Reader Mailstrom, 6/17

I’m chronicling memorable messages from the daily maelstrom of Looking Closer email. Most of these letters are real. Some of them may be amalgams of a variety of messages. Some of them are what I read between the lines of the things readers really wrote. Each installment of Reader Mailstrom will be updated over the course of the day, so check back to see if I’ve responded to you.

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Regarding the misguided condemnation of Christianity Today at Boundless.org:

After reading my earlier post in defense of CTMovies reviewer Camerin Courtney, Cathleen Falsani, author of Sin Boldly and The God Factor: Inside the Spiritual Lives of Public People, comments on my Facebook page:

This kind of thing makes me want to slap people, Jeff.

I know that feeling, Cathleen. As writers like you have taught me, the most effective response is a powerful piece of reasoning, written in by a calm, cool, collected, insightful writer. Unfortunately, readers have me instead. Care to contribute an editorial?

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Regarding the misguided condemnation of Christianity Today at Boundless.org:

Then this came in from reader James Blake Ewing:

People are still complaining about CT’s Sex and the City review? Or have they developed a new platform to burn you guys at the stake?

I know you guys must get sick of all the negative mail you receive but I personally find your responses very helpful. “Have We Lost our Minds?” may be the most helpful thing I’ve read from a Christian film-going standpoint (besides Through a Screen Darkly of course).

So keep up the good work, stay the course and maybe you’ll get through to some of the hardest critics, the critics of the critics. I know you’ve changed my moviegoing mindset drastically and I’m sure I’m not the only one.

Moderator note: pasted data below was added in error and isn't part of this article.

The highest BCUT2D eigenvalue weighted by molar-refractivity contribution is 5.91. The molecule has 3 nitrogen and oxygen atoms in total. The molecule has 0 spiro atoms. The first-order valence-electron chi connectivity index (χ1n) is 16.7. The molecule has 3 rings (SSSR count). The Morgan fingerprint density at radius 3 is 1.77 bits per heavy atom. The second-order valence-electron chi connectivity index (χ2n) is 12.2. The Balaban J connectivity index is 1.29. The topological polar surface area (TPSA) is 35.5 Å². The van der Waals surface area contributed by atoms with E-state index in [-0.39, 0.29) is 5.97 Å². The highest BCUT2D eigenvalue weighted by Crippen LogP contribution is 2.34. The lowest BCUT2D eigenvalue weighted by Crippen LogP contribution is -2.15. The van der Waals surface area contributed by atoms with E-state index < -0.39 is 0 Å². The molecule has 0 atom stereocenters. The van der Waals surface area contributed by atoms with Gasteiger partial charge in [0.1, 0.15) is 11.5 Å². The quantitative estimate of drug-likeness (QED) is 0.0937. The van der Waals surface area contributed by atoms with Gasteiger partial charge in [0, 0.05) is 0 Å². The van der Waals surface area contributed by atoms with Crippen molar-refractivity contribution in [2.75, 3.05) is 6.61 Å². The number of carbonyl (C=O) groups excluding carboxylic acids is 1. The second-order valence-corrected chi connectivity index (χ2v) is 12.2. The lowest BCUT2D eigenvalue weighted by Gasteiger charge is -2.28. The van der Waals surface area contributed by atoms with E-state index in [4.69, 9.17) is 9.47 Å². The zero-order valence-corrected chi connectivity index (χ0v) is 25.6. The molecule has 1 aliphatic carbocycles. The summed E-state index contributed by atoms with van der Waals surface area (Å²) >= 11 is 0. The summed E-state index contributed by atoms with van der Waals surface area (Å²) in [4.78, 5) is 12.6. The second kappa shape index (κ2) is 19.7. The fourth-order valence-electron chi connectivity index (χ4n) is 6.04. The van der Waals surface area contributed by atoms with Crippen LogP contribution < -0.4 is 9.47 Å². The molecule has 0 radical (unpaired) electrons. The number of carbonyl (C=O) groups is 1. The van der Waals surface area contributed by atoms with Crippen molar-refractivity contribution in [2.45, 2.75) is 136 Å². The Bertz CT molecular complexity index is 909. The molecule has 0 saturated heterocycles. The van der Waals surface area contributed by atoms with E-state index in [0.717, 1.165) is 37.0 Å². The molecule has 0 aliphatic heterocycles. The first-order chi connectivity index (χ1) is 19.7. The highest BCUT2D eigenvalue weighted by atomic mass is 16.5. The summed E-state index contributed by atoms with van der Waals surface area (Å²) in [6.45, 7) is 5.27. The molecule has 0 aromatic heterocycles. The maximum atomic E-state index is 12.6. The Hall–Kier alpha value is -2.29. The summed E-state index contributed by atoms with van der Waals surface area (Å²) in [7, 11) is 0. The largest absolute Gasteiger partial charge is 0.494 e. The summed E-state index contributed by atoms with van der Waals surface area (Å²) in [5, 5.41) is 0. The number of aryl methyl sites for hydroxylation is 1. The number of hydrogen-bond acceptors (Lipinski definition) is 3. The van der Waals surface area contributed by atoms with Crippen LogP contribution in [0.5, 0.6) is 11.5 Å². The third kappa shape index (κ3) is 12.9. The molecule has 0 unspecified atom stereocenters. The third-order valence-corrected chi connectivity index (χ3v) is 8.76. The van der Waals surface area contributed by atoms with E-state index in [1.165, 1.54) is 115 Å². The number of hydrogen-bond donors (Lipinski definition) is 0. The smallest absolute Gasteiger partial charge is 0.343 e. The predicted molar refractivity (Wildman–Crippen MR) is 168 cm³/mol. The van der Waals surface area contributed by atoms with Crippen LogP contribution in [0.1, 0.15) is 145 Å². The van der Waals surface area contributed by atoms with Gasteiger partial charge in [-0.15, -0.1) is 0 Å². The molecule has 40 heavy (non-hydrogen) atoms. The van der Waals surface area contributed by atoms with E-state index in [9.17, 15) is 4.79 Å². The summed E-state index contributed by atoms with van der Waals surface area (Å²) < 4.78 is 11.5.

Thanks, James. Like I said, we get this kind of protest all the time. But we get plenty of “thanks yous” from people who are searching for a vigorous (and yet consicientious) engagement with the arts… something more than mere “morality policework.” I’m glad you enjoyed Through a Screen Darkly. It was basically a volume of the insights that great writers like C.S. Lewis and Madeleine L’Engle have passed on to me, so I’ll just send your thank on to them. Somehow.

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About Jeffrey Overstreet

Jeffrey Overstreet has two passions: writing fiction, and celebrating art — music, cinema, photography, literature — through writing and teaching. He is the author of a “memoir of dangerous moviegoing” — Through a Screen Darkly. And his four-novel fantasy series, The Auralia Thread, which begins with Auralia's Colors, was published by Random House. He speaks at universities and conferences around the world about understanding art through eyes of faith. He is earning his MFA in Creative Writing at Seattle Pacific University, where he has worked for 11 years as an editor, writer, and communications project manager. His work has been recognized in The New Yorker, TIME, The Seattle Times, IMAGE, Ravi Zacharias International — and Christianity Today, where he served as a film journalist for more than a decade. He recently began a weekly column called "Listening Closer" for Christ and Pop Culture.


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